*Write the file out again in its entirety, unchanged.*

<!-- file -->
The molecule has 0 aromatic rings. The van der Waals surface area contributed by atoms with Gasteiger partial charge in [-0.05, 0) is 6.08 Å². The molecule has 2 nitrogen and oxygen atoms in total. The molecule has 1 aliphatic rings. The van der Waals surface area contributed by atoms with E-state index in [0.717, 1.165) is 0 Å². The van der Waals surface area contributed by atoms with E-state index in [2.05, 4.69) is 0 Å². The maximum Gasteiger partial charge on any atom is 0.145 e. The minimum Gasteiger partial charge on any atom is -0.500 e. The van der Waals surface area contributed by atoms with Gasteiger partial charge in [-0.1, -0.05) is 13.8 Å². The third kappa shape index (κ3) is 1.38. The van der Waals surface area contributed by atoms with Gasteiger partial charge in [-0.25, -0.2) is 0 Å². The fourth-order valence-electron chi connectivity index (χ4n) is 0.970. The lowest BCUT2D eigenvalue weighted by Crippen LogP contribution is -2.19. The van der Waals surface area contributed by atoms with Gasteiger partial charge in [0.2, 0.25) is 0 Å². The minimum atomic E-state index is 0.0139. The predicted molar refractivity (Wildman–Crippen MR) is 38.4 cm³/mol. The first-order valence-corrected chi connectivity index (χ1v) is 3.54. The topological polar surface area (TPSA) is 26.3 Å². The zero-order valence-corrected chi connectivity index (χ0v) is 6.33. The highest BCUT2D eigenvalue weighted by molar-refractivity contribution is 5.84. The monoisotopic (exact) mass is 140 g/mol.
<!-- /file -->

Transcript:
The molecule has 0 aromatic rings. The van der Waals surface area contributed by atoms with Gasteiger partial charge in [-0.05, 0) is 6.08 Å². The molecule has 2 nitrogen and oxygen atoms in total. The molecule has 1 aliphatic rings. The van der Waals surface area contributed by atoms with E-state index in [0.717, 1.165) is 0 Å². The van der Waals surface area contributed by atoms with E-state index in [2.05, 4.69) is 0 Å². The maximum Gasteiger partial charge on any atom is 0.145 e. The minimum Gasteiger partial charge on any atom is -0.500 e. The van der Waals surface area contributed by atoms with Gasteiger partial charge in [-0.1, -0.05) is 13.8 Å². The third kappa shape index (κ3) is 1.38. The van der Waals surface area contributed by atoms with Gasteiger partial charge in [-0.25, -0.2) is 0 Å². The fourth-order valence-electron chi connectivity index (χ4n) is 0.970. The lowest BCUT2D eigenvalue weighted by Crippen LogP contribution is -2.19. The van der Waals surface area contributed by atoms with Gasteiger partial charge in [0.2, 0.25) is 0 Å². The minimum atomic E-state index is 0.0139. The predicted molar refractivity (Wildman–Crippen MR) is 38.4 cm³/mol. The first-order valence-corrected chi connectivity index (χ1v) is 3.54. The topological polar surface area (TPSA) is 26.3 Å². The zero-order valence-corrected chi connectivity index (χ0v) is 6.33. The highest BCUT2D eigenvalue weighted by molar-refractivity contribution is 5.84. The monoisotopic (exact) mass is 140 g/mol.